1. Hi, I felt like responding to this. It's poor form for an author to contact a reviewer, but I consider Twitter to be a form of loud talking, "meaningless conversation" meant to be overheard. And you mentioned reading my book here and on your blog.

    First off, I sincerely thank you for your thoughtful reading of the book. Even when you take issue with my approach, I always felt you did so in a manner that was respectful and tactful. I've also read and admired your reviews in the past.

    I'm sorry that portions of my book irritated you. I can totally understand that. I have no doubt that my work would compare poorly to the other works you mentioned.

    I'm writing to explain myself (and, yes, maybe the book should have done all the talking). In your blog post, you seem perplexed that I share so much of my personal life in a book about horseracing.

    Well, the book is not just about the sport of kings, but why people get involved in it. For horsemen, it's the desire to belong in a family or to be around animals. For millionaires of yore, horses were status objects.

    Owners spend big sums to live vicariously through the work of their horses and the trainers and staff they pay.

    For me, horseracing was a vehicle not only to explore a sport I was curious but, as a small-time owner, a way to explore my own status anxiety.

    The friendships and bad relationship stories in the book are meant to explore my own concerns about my own social standing. I often feel as though I am "competing" against my peers.

    I didn't write a history of the sport because literally dozens of those books have been written. I've read many of them.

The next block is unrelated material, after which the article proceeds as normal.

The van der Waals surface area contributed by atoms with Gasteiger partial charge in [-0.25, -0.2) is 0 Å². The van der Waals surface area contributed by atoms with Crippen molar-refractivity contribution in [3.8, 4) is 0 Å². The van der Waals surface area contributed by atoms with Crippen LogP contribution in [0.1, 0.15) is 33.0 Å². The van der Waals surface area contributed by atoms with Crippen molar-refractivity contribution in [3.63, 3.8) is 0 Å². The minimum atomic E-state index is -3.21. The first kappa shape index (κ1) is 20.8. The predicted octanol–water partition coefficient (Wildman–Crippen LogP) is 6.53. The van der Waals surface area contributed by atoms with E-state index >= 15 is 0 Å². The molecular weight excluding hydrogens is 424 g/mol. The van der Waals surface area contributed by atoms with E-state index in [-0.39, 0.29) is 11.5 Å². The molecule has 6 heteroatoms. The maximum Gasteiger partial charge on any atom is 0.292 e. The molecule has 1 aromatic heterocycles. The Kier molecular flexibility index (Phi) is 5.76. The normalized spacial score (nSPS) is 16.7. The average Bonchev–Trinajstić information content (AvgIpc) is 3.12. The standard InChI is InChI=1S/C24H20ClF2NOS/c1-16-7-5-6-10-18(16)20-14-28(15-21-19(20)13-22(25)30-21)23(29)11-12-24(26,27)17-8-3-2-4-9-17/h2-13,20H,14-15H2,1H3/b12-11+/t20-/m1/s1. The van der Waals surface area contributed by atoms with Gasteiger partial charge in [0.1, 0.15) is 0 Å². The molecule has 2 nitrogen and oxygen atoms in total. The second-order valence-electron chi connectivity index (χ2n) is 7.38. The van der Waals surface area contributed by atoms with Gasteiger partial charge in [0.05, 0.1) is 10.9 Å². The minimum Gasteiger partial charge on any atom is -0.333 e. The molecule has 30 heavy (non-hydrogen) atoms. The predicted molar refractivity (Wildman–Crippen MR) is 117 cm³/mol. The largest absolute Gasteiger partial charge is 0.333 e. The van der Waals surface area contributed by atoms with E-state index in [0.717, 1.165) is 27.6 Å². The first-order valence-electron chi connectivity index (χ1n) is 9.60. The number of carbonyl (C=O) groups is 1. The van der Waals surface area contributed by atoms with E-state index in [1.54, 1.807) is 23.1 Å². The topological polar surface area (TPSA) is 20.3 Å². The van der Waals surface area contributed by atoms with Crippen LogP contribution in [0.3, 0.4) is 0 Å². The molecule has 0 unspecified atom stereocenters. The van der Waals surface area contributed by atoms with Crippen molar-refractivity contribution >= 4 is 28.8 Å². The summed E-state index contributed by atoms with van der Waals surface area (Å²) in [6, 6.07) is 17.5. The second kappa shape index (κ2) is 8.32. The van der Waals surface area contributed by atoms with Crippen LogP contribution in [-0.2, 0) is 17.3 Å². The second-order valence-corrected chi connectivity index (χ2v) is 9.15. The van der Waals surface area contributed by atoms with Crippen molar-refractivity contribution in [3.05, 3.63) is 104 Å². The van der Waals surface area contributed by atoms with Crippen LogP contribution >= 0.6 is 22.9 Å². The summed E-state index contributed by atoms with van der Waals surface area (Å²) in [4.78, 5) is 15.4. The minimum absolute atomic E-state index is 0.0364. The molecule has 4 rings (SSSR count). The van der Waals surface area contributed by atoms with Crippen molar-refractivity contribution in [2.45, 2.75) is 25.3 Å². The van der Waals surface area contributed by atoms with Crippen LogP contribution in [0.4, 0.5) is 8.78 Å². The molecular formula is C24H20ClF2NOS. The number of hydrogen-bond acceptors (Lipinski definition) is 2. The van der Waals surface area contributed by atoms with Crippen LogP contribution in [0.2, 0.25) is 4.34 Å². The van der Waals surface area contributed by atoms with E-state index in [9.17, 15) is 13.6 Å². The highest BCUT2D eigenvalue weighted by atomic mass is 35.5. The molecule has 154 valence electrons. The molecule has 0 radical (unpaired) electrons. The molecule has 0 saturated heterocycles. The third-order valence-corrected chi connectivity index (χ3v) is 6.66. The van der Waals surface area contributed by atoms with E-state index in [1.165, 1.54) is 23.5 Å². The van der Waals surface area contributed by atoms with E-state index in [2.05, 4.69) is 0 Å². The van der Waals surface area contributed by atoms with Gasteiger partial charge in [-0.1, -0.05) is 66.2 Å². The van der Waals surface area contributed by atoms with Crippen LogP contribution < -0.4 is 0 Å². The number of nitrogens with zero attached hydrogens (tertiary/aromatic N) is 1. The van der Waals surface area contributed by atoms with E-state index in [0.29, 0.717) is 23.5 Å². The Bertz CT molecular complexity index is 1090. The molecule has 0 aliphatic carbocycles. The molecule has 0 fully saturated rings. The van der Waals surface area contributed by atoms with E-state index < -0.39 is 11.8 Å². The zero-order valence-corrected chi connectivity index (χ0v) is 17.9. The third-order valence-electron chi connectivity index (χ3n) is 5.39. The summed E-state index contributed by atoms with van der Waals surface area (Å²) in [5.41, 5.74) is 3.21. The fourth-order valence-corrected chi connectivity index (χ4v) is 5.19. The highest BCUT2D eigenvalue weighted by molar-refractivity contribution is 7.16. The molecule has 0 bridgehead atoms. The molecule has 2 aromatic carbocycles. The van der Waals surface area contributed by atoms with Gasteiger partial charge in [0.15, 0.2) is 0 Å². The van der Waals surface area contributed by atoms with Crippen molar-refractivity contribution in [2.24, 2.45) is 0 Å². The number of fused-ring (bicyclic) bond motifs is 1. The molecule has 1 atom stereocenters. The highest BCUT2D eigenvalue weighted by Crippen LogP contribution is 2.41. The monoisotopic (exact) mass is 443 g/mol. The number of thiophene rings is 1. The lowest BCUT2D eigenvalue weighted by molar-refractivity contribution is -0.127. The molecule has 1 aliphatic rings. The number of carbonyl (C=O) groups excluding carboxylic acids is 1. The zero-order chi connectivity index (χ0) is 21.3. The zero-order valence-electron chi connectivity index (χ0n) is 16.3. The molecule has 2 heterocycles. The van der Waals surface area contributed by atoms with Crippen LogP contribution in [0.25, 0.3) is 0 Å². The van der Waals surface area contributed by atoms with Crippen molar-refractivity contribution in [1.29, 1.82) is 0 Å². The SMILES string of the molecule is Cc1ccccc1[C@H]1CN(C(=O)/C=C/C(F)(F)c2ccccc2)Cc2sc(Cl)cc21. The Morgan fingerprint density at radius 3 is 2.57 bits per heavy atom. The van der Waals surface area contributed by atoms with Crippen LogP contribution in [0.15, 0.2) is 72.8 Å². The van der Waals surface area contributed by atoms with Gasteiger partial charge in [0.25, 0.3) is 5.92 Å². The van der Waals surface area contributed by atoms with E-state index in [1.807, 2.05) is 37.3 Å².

The reader might not have learned about the history of jockey's silks, but they learned more than just my experience buying them. They learned about the conventions used to design these garments.

    When I wrote this book, I didn't assume that I was writing for people who wanted primarily to learn about horse-racing or had no interest in my personal life or my attempts at humour.

    My last non-fiction book was about being a big fan of Neil Young. It was about 55% me, 45% NY.

    I still get email about it from complete strangers who want to talk about their experiences as music fans. It wasn't necessarily a blockbuster, but the same publisher wanted a 2nd book with a similar approach about a different subject.

    Other people thought the first book was self-indulgent and frivolous. I sympathize with their opinion.

    And I agree with you. This approach could be a matter of taste. But if you think Katy Perry's tweets are so irritating, what makes them so difficult to avoid?

  2. Hi KC,

    Thanks for the response. It was so well mannered.

    Since there's only one direct question, I'll answer it. Celebrity tweets and sound bytes (and so on: McD's jingles being not categorically different) are practically impossible to avoid not because they're interesting or intelligent or actually worth our time, but because (drum roll, please) the many engines of consumer capitalism make them ubiquitous. I'll bet if you answered your own question, we'd be on the same page. That's just a guess, though.

    I liked the idea of status anxiety motif that was present in "My Year of the Racehorse." I didn't see your book exploring it (as a sociologist or psychologist might: as a generational symptom, or a historical one) so much as showing it as an aspect of your book's persona (hence my reference to Woody Allen).

    I suppose the moments of dissatisfaction I felt came down to proportion: more of this, less of that. It's clear to me that in the arts the nature of the golden mean could be debated for eternity.